The rack 714 is connected to a drive shaft 716. The drive shaft 716 is operably connected to an actuator 718 that is capable of causing the shaft 716 to reciprocally move with respect to the gripper 502. The actuator 718 can be any type of actuator capable to selective motion. For example, the actuator 718 can be a hydraulic or pneumatic cylinder, an electric motor or linear solenoid, and so forth. The reciprocal motion of the shaft 716 causes rotation of the gripper 502 due to the meshing between the rack 714 and pinion 712.

An outline view of one embodiment for a portion of the machine 504 is shown in FIG. 8. The machine 504 includes a frame 800 that has four sleeves 802 attached thereto. Each sleeve 802 forms an opening 804 that slideably engages a post (not shown) that allows the machine 504 to selectively move along the post, in either direction, during operation. An equipment-plate 806 is connected to the frame 800. The plate 806 has many different components mounted thereto, and also serves as a platform for connecting various actuators and other components (not shown) that are used during operation of the machine 504. This embodiment of the machine 504 is configured to handle three core-packages at any one time. Hence, many of the components that are connected onto the plate 806 are arranged generally in sets of three, but other arrangements may be used.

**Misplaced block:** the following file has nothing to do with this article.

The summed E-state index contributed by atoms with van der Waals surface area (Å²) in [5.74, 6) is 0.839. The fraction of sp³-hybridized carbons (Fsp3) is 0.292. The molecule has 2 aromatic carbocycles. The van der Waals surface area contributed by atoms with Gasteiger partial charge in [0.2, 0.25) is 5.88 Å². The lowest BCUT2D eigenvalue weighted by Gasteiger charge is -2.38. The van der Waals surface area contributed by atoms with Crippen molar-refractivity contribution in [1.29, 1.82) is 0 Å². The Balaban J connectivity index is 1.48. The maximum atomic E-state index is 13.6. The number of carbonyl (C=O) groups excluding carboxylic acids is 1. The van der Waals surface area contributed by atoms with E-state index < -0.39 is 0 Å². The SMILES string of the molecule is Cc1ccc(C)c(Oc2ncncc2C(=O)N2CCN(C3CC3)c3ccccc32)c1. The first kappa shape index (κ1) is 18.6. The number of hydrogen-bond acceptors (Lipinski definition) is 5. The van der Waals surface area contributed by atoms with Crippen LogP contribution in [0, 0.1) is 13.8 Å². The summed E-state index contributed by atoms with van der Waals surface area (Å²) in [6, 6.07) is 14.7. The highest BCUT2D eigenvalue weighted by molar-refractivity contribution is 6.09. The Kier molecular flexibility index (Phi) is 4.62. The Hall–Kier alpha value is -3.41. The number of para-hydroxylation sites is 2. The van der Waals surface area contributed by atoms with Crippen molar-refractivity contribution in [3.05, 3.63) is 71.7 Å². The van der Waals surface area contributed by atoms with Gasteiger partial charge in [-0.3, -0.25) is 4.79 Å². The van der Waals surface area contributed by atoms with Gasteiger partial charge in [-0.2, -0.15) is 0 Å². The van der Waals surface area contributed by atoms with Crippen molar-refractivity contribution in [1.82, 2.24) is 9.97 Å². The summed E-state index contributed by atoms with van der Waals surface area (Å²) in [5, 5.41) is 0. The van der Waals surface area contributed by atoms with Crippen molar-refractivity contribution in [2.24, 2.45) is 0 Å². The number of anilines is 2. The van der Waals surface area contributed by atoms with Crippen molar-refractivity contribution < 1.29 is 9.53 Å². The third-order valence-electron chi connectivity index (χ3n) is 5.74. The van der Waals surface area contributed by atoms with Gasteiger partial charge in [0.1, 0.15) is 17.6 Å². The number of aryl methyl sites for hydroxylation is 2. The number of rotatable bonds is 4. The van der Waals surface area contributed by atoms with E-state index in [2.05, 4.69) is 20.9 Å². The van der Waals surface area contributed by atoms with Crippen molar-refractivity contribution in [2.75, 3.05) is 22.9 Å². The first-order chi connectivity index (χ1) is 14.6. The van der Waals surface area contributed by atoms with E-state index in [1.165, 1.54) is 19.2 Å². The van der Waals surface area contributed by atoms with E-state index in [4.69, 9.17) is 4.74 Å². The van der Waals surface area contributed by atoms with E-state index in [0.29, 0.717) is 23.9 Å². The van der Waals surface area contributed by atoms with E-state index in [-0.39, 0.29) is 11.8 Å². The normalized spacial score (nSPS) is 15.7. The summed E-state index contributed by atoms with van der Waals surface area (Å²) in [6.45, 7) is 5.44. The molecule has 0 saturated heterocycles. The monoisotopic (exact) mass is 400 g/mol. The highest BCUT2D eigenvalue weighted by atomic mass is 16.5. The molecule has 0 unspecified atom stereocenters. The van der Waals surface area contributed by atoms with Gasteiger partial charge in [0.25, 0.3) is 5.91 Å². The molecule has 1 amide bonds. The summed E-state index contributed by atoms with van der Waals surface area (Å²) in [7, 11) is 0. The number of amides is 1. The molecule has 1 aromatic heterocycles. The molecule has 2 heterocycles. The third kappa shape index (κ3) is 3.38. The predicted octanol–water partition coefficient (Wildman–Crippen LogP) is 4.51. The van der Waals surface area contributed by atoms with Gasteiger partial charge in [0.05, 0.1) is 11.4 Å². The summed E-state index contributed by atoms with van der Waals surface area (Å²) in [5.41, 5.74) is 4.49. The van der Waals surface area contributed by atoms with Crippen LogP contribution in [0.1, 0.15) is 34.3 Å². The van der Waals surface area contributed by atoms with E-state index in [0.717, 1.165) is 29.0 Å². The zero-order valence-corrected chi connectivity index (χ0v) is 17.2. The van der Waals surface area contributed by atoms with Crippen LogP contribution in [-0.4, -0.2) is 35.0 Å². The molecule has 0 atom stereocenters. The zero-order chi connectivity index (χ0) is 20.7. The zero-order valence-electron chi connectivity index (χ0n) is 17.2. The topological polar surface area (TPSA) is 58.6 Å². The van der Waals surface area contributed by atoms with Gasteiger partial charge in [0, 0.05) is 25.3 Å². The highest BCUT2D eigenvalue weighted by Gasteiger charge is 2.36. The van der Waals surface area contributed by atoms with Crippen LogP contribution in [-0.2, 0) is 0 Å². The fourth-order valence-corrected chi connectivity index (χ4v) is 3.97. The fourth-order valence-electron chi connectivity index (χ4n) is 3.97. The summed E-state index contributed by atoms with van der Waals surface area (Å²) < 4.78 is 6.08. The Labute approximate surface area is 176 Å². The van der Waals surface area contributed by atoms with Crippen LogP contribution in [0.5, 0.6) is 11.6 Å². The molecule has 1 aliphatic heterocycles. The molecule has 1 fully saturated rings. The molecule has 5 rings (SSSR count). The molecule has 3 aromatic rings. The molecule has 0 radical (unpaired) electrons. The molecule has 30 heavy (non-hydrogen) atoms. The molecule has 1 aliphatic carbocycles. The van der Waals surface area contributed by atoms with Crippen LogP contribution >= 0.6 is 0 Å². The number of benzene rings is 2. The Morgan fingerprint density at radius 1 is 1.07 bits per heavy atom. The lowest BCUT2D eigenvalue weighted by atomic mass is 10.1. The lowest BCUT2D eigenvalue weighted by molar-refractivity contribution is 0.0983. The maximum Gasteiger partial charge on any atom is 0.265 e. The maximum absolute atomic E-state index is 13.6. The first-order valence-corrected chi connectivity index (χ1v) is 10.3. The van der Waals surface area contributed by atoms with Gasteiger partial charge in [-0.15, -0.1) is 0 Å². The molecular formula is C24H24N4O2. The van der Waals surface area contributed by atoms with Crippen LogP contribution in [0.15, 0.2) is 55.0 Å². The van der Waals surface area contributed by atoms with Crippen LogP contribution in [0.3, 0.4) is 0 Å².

The plate 806 includes three pluralities of grippers 808. Each plurality of grippers 808 comprises three grippers each that surround one of three core-package pads 810. During operation of the machine 504, anywhere from one to three core-packages may be engaged into one or more of the three pads 810. Each core-package can be retained to the machine 504 by engagement to the three corresponding grippers 808 as described above.